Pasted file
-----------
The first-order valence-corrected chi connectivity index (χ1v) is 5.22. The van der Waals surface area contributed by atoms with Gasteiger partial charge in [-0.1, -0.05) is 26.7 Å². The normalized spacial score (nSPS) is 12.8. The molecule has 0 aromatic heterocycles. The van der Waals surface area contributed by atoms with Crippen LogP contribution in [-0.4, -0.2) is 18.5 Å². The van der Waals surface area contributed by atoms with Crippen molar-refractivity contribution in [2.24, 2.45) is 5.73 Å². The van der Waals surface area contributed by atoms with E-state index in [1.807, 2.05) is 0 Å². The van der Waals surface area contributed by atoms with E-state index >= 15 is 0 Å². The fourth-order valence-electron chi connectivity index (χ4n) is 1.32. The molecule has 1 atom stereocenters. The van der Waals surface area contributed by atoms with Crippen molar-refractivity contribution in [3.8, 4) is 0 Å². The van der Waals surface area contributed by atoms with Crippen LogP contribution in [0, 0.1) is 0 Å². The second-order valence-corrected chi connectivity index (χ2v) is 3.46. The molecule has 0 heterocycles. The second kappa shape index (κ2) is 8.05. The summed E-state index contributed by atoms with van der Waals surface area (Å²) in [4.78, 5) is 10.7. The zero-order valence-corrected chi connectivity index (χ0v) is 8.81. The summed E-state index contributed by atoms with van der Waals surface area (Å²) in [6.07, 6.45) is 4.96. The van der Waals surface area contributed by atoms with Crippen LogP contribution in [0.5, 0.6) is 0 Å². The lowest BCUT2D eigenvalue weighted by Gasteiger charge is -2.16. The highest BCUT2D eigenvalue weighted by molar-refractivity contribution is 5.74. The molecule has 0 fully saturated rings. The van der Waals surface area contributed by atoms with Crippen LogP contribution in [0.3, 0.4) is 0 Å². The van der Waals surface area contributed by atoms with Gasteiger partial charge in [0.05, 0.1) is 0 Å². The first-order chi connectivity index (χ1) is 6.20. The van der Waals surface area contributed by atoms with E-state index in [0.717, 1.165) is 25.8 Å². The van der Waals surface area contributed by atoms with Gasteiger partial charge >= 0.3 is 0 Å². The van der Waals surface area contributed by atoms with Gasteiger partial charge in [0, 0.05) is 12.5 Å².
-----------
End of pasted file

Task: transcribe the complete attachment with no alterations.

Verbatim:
The first-order valence-corrected chi connectivity index (χ1v) is 5.22. The van der Waals surface area contributed by atoms with Gasteiger partial charge in [-0.1, -0.05) is 26.7 Å². The normalized spacial score (nSPS) is 12.8. The molecule has 0 aromatic heterocycles. The van der Waals surface area contributed by atoms with Crippen LogP contribution in [-0.4, -0.2) is 18.5 Å². The van der Waals surface area contributed by atoms with Crippen molar-refractivity contribution in [2.24, 2.45) is 5.73 Å². The van der Waals surface area contributed by atoms with E-state index in [1.807, 2.05) is 0 Å². The van der Waals surface area contributed by atoms with E-state index >= 15 is 0 Å². The fourth-order valence-electron chi connectivity index (χ4n) is 1.32. The molecule has 1 atom stereocenters. The van der Waals surface area contributed by atoms with Crippen molar-refractivity contribution in [3.8, 4) is 0 Å². The van der Waals surface area contributed by atoms with Crippen LogP contribution in [0, 0.1) is 0 Å². The second-order valence-corrected chi connectivity index (χ2v) is 3.46. The molecule has 0 heterocycles. The second kappa shape index (κ2) is 8.05. The summed E-state index contributed by atoms with van der Waals surface area (Å²) in [4.78, 5) is 10.7. The zero-order valence-corrected chi connectivity index (χ0v) is 8.81. The summed E-state index contributed by atoms with van der Waals surface area (Å²) in [6.07, 6.45) is 4.96. The van der Waals surface area contributed by atoms with Crippen LogP contribution in [0.5, 0.6) is 0 Å². The lowest BCUT2D eigenvalue weighted by Gasteiger charge is -2.16. The highest BCUT2D eigenvalue weighted by molar-refractivity contribution is 5.74. The molecule has 0 fully saturated rings. The van der Waals surface area contributed by atoms with Crippen LogP contribution in [0.3, 0.4) is 0 Å². The van der Waals surface area contributed by atoms with Gasteiger partial charge in [0.05, 0.1) is 0 Å². The first-order chi connectivity index (χ1) is 6.20. The van der Waals surface area contributed by atoms with E-state index in [0.717, 1.165) is 25.8 Å². The van der Waals surface area contributed by atoms with Gasteiger partial charge >= 0.3 is 0 Å². The van der Waals surface area contributed by atoms with Gasteiger partial charge in [0, 0.05) is 12.5 Å².